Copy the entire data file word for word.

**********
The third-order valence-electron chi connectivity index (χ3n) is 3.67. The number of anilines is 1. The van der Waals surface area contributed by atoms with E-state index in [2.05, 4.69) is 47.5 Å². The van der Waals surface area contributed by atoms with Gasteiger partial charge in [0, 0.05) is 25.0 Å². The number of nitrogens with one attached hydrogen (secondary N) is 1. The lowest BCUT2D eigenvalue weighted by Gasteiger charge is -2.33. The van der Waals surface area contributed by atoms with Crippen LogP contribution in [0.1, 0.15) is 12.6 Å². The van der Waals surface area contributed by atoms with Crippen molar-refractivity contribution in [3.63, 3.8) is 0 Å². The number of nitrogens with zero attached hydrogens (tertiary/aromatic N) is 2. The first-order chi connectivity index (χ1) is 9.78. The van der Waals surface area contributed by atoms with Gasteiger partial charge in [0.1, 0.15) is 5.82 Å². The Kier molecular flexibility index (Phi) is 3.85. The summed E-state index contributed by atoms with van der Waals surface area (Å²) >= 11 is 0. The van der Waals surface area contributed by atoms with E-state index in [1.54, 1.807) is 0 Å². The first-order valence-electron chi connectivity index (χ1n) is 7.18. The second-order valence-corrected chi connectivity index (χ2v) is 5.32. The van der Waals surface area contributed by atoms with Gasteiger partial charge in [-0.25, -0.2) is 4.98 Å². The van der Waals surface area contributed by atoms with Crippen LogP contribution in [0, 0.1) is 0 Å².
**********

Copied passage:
The third-order valence-electron chi connectivity index (χ3n) is 3.67. The number of anilines is 1. The van der Waals surface area contributed by atoms with E-state index in [2.05, 4.69) is 47.5 Å². The van der Waals surface area contributed by atoms with Gasteiger partial charge in [0, 0.05) is 25.0 Å². The number of nitrogens with one attached hydrogen (secondary N) is 1. The lowest BCUT2D eigenvalue weighted by Gasteiger charge is -2.33. The van der Waals surface area contributed by atoms with Crippen LogP contribution in [0.1, 0.15) is 12.6 Å². The van der Waals surface area contributed by atoms with Crippen molar-refractivity contribution in [3.63, 3.8) is 0 Å². The number of nitrogens with zero attached hydrogens (tertiary/aromatic N) is 2. The first-order chi connectivity index (χ1) is 9.78. The van der Waals surface area contributed by atoms with Gasteiger partial charge in [0.1, 0.15) is 5.82 Å². The Kier molecular flexibility index (Phi) is 3.85. The summed E-state index contributed by atoms with van der Waals surface area (Å²) >= 11 is 0. The van der Waals surface area contributed by atoms with E-state index in [1.54, 1.807) is 0 Å². The first-order valence-electron chi connectivity index (χ1n) is 7.18. The second-order valence-corrected chi connectivity index (χ2v) is 5.32. The van der Waals surface area contributed by atoms with Gasteiger partial charge in [-0.25, -0.2) is 4.98 Å². The van der Waals surface area contributed by atoms with Crippen LogP contribution in [0, 0.1) is 0 Å².